Dealing with General Anxiety and Depression

By | August 16, 2016

General anxiety and depression very often occur together. Sometimes the anxiety comes alone first and then leads to depression, other times depression leads to anxiety. General anxiety, or “Generalized Anxiety Disorder” as it’s called by the medical community, refers to one particular type of anxiety disorder. The symptoms of GAD are numerous, but one common element is the tendency to get overly worried.

According to the National Institute of Mental Health, People who suffer from this are stressed and worried even when there is nothing to realistically worry about. They are usually fatalistic in their outlook on the world, always expecting the worst, “They anticipate disaster and are overly concerned about health issues, money, family problems, or difficulties at work. Sometimes just the thought of getting through the day produces anxiety.”(NIMH).

General anxiety and depression can each greatly limit the lives of both the individual suffering from it and the people around her. When the two occur in combination, it can make it difficult to lead a normal life. It is not uncommon to treat both general anxiety and depression with a combination of medication and therapy. In some cases, generalized anxiety disorders are even treated with antidepressants like SSRI’s, Tricyclics or MAOI’s. All of these antidepressants can be helpful in treating anxiety symptoms, but there are often side effects, and they usually require 4-6 weeks before they fully work.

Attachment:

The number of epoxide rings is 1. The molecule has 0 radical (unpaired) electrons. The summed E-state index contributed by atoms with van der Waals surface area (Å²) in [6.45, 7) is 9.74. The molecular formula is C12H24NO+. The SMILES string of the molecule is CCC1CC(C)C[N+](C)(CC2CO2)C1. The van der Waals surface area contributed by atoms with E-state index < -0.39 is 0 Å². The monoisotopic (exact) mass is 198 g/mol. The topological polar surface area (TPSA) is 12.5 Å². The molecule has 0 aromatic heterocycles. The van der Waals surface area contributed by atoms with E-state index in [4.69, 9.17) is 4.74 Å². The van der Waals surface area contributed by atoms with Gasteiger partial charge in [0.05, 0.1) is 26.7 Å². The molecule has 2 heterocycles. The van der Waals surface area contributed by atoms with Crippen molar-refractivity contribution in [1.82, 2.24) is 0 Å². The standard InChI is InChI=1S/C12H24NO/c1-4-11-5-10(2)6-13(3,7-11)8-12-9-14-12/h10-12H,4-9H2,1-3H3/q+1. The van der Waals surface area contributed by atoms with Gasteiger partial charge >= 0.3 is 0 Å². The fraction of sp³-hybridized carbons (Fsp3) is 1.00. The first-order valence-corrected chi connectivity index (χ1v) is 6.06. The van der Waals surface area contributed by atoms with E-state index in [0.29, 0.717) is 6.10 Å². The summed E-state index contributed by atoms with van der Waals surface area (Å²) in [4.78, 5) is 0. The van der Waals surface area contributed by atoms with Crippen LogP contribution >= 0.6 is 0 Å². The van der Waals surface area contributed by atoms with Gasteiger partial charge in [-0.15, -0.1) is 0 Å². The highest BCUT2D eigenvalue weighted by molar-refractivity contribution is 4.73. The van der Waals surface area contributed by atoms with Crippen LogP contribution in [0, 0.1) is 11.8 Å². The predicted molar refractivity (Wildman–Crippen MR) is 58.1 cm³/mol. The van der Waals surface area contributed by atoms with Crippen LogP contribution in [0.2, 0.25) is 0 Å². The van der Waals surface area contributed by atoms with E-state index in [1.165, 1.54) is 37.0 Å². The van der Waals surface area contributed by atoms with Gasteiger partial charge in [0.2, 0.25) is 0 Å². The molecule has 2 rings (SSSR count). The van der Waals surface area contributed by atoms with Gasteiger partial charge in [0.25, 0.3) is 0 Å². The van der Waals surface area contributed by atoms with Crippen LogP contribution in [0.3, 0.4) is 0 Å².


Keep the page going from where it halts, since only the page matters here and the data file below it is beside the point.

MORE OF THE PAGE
In addition to anti-depressants, there are specific medicines available to treat anxiety symptoms. These anti-anxiety drugs can often relieve the symptoms of anxiety, but they usually carry a high risk of dependency and many people experience that their tolerance increases with time, and they require higher and higher doses to get the desired calming effect.

In some cases, medication can help stabilize people so they are more receptive to treatment, but they are often not a good long term solution. It is important to know that medication does not cure anxiety or depression, but rather temporarily stabilizes the mood. In addition, studies show that youth and young adults through the age of 24, that are treated with SRI’s, have more suicidal thoughts than people in their age group diagnosed with depression but not treated with SSRI’s.

In addition to medication, the most common form of treatment for both generalized anxiety disorder and depression is cognitive behavioral therapy. This type of psychotherapy focuses on changing the way you think and behave, believing you’re your negative thought patterns and habits are responsible for a lot of anxiety and depression.

As long as the general anxiety and depression is mild to moderate, the person struggling with it can often can function in that he or she can hold a job and perform basic everyday tasks. When the anxiety and depression worsens, basic things like going to work or taking care of one’s grocery shopping can become un- manageable tasks.

Managing general anxiety is not always easy, but there’s a lot you can do to help yourself. You are not a victim, and there is nothing outside of you threatening to harm you. Whether you take care of yourself, or get professional help with your general anxiety and depression, remember that you are the one in control and at the end of the day; you are the one who has to do the work.

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